When that happens for Strefling depends on how she performs. Domino said she is on a multi-year contract, so how long she continues down this road will be anyone’s guess.
Strefling is hoping she can last a long time. To help her longevity, she has sought the advice of veteran WWE stars, and some of the most poignant words of wisdom came from none other than Charlotte Flair.
Strefling said she asked Flair what she did to have a life outside of pro wrestling. Strefling already had some idea, having been immersed in volleyball for most of her life and having few interests — or spare time — outside of it.
“One thing she told me was, you don’t,” she said. “This is your life, and you have to do it while you love this, or you’re not going to want to do it anymore. And I think that kind of changed it for me. With volleyball, I didn’t really have a life outside of that either. I just fell in love with volleyball, and I was OK with that.
“I don’t know why I expected something different (from wrestling). But hearing it from her perspective and just seeing how much every person who does this job says it’s the greatest job you could ever have in the world … it’s a lot right now, and it doesn’t always seem like that. But once you see how much people love it, you kind of find a whole new appreciation for these athletes and what they’re going through.”
Of course, she always has volleyball as a fallback plan. She already has some coaching experience at the high school and club levels, and she hopes to parlay that into a college head coaching job someday.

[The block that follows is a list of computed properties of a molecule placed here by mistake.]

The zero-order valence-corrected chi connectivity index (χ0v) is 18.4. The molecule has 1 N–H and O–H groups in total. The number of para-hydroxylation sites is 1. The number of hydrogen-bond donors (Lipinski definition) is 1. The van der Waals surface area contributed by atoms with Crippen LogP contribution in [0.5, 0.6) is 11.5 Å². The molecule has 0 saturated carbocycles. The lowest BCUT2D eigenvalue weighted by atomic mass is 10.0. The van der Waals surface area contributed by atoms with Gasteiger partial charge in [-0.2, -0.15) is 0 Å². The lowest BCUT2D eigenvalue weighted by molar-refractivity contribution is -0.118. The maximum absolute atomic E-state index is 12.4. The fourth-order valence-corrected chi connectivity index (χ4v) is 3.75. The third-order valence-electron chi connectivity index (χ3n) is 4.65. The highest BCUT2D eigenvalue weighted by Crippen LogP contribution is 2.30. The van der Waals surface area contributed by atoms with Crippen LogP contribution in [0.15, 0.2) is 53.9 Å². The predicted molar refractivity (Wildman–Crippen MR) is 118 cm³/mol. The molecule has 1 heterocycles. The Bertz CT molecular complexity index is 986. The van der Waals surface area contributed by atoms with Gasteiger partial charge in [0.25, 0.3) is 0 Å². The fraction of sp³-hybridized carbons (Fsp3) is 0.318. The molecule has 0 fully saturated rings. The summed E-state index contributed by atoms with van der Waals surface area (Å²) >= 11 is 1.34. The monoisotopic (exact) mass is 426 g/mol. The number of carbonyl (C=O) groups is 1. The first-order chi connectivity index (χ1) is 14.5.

Volleyball has taken a back seat for now. She still keeps a ball in her apartment but only to bounce it off the wall now and then. And she has to keep on going when she sees those beach volleyball courts every day, no matter how strong the desire to play.
Leaving that life was hard. But this new life is full of possibilities.
So, for now, Izzi Dame will keep on going until her path in professional wrestling reroutes her back to her first love.
“I didn’t actually think I was going to make it,” she said. “They (WWE performers) are all incredible human beings. The majority of them started right where we’re starting, so they will come back sometimes to our training center … They’re so kind, and they give you advice and take time out of their day to talk to you and train with you.
“I’m starting to fall in love with it. I’m wrestling for a living. How crazy is that? … I don’t have an out right now. I want to see how far I can take this as long as my body allows me to.”